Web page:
There’s Power in our People

Meeting new people, making connections and helping other professionals in their journeys is what has always, and will continue to be, critical to what AUA/AHEP is all about.  Two experiences I had this year at conference exemplify this for me. Firstly, I got chatting to a colleague at breakfast on Monday morning.  She told me that she had, after some time in her current role, applied for a new job in the same organisation but that she was worried that she would not be able to sell herself well at interview, particularly as she knew some other people in the running, and had not been well-supported in her own development recently. She asked if I had any suggestions to help.  I knew we had free coaching sessions available … She had a short session with a coach at Conference, followed up with a further session … and last week emailed me to tell me that she had been successful in obtaining the new job.  

The second example was someone who stopped me to tell me that it was ‘all my fault that they were studying for an MBA …’. I’d done a career journey webinar and one of the observations I’d made was that you should say yes when an opportunity came up and work out how to do it later.  The next day she’d been offered that opportunity. I hope she lets me know when she graduates! We may even be able to celebrate it at the Conference Dinner (don’t mention the fire alarm …) as we did with our graduates this year.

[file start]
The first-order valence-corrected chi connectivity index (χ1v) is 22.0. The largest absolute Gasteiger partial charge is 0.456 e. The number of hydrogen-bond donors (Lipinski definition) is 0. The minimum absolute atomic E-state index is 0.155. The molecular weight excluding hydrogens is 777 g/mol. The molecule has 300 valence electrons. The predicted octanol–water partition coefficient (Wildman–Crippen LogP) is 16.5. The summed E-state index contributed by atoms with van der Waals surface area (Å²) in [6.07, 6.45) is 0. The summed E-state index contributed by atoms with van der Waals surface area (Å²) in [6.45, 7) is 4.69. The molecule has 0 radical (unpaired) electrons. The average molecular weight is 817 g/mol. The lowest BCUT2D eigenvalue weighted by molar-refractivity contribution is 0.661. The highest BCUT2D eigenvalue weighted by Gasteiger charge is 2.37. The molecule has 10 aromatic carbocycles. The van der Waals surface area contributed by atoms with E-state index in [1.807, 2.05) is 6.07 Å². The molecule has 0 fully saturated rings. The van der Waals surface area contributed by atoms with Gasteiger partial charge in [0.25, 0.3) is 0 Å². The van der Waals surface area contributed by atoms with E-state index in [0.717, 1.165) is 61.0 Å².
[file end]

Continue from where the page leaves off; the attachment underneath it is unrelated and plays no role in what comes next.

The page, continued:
These examples, and countless others that people could cite, demonstrate the power of our Association. Professionals from across Higher Education coming together to share their experiences, support and guide each other, and provide the constructive challenge to do things differently.  This is part of our DNA at the AUA, and was amply demonstrated through our plenary sessions. Sasha Roseneil’s tour de force overview of the issues facing the sector at present was a brilliant start point to enable everyone to think about what that meant for their own development and future progression.  Our other speakers reflected on the third space, a place that many of us will recognise as being part and parcel of our roles as HE professionals, not just for people in quite specialist positions but for many ‘generalists’ too. We all interface with and complement the academic world, and build our own career journeys. Considering what it takes to become, and succeed as, a Vice-Chancellor in the complex and challenging world we now inhabit, showed how critical it is for our Association to evolve.